> One does not simply walk into Debian and fork it.
But the last time that happened, we got Ubuntu!
There's an old adage in the open source world – if you don't like it, fork it. This advice, often given in a flippant manner, makes it seem like forking a piece of software is not a big deal. Indeed, forking a small project you find on GitHub is not a big deal. There's even a handy button to make it easy to fork it. Unlike …
I had great early success with it but then it began acting funny. Initially it would stop syncing then not much longer after it began destroying the data.
Nothing untoward was happening on the server as far as I could see.
But the lack of delta updating of files was more of an issue to me, so I swapped some time ago to Seafile and frankly haven't looked back.
But good luck to them all.
You're also missing out on the moans along the lines of 'I posted a bug ages ago (see minutes/hours/days) and it hasn't been fixed, so obviously this project isn't being actively developed!'
Usually after explaining that it's not a paid project, and the bug isn't a critical one, and that there are other more pressing issues to resolve.
You can always get them to shut up by telling them to fix it themselves on their own fork, thus helping everyone out.
(usually ends with the commentard equivalent of staring at their feet muttering "s'ok, i'll wait.....wasn't that important....mumble, mumble").
Is that a rhetorical question?
Communities come and go. I've seen – in my 30 some odd years working with FOSS – communities wax and wane. In one cases I saw a community evaporate over night. And coalesce elsewhere to continue the work.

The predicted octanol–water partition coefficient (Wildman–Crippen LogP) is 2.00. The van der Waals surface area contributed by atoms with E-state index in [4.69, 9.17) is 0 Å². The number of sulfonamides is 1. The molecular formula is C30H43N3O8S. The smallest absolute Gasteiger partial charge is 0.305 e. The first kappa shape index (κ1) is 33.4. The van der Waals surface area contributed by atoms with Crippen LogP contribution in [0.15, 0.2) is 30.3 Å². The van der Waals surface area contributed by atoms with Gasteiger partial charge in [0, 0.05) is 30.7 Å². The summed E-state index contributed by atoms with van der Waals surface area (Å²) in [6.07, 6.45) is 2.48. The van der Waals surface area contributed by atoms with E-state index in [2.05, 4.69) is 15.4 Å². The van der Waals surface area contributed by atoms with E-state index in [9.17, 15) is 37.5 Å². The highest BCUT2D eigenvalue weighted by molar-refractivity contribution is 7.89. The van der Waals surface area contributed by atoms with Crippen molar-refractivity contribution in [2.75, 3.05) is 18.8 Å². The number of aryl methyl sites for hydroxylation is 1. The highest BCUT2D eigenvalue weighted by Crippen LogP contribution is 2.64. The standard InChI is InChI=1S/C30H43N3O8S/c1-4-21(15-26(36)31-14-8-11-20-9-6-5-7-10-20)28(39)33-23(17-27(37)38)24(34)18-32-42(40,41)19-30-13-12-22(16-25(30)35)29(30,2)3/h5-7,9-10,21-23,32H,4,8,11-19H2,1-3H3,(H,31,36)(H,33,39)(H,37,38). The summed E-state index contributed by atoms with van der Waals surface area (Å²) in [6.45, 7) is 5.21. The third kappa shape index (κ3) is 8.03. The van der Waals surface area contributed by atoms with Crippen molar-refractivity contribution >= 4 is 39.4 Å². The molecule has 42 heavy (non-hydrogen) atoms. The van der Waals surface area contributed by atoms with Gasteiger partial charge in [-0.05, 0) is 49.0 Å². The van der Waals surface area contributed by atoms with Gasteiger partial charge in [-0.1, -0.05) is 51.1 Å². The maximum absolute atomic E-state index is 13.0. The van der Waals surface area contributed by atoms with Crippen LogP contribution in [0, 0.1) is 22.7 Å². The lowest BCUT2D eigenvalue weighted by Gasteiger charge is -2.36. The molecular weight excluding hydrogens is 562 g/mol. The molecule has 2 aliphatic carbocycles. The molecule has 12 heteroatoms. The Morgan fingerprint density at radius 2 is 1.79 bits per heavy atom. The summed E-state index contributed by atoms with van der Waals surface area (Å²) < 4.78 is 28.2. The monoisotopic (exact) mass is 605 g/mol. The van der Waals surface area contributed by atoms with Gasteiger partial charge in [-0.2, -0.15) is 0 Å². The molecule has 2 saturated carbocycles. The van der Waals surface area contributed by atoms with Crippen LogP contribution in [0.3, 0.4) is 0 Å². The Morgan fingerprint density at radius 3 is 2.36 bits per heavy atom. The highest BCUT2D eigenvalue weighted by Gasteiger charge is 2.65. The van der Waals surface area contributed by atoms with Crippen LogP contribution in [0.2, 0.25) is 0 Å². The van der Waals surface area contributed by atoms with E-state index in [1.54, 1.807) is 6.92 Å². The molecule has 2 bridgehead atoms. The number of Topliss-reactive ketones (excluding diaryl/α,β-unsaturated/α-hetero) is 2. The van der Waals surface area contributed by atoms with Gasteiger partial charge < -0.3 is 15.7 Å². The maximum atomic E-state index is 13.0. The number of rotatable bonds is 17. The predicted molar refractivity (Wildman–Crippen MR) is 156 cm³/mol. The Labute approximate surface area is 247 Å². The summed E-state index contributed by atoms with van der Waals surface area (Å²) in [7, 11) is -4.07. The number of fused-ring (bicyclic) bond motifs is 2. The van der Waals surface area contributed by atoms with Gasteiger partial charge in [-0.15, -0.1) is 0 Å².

Anyone who thinks they can control, never mind own, a community is smoking something serious.
As long as you stick with the GPL, that can work.
If you used a BSD or Apache licence, any fork can be distributed binary-only and still be considered Open Source -- the licence isn't preventing you from distributing the Source Code, but neither is anyone under any obligation to give it to you.
If the forked version is subtly incompatible with yours, but backed by a big enough organisation, it can end up stealing your thunder.
Why do you think Google love the Apache licence, and hate the GPL?
"Why do you think Google love the Apache licence, and hate the GPL"
Let's look at the Google Summer of Code,
"a global program focused on introducing students to open source software development. Since its inception in 2005, the program has brought together almost 11,000 student participants and 10,000 mentors from over 113 countries worldwide."
Here are the projects that have benefited.
Google manged to find a loophole, you can't have free and open source software on locked down proprietary hardware. In case you missed it, GSC speaks about open source software. The word "free" (the F in FOSS) is missing and GPL is all about that. As I read it, the goal of GSC is the train a crop of developers that will continue to donate their code to the mighty Google who can make billions with it. Google succeeded where Tivo failed.
Apple on the other hand, did not want to bother with GPL, instead they went and pilfered BSD code. Again unlike Google, Apple now prefers to pay the developers for their ideas instead of introducing students to open source software in order to steal their ideas.
Pilfered is certainly not the best or most legally accurate term. One problem with the term "pilfer" is that, according to the dictionary, the items stolen are usually of very little value. Off hand I wouldn't say that BSD is of very little value.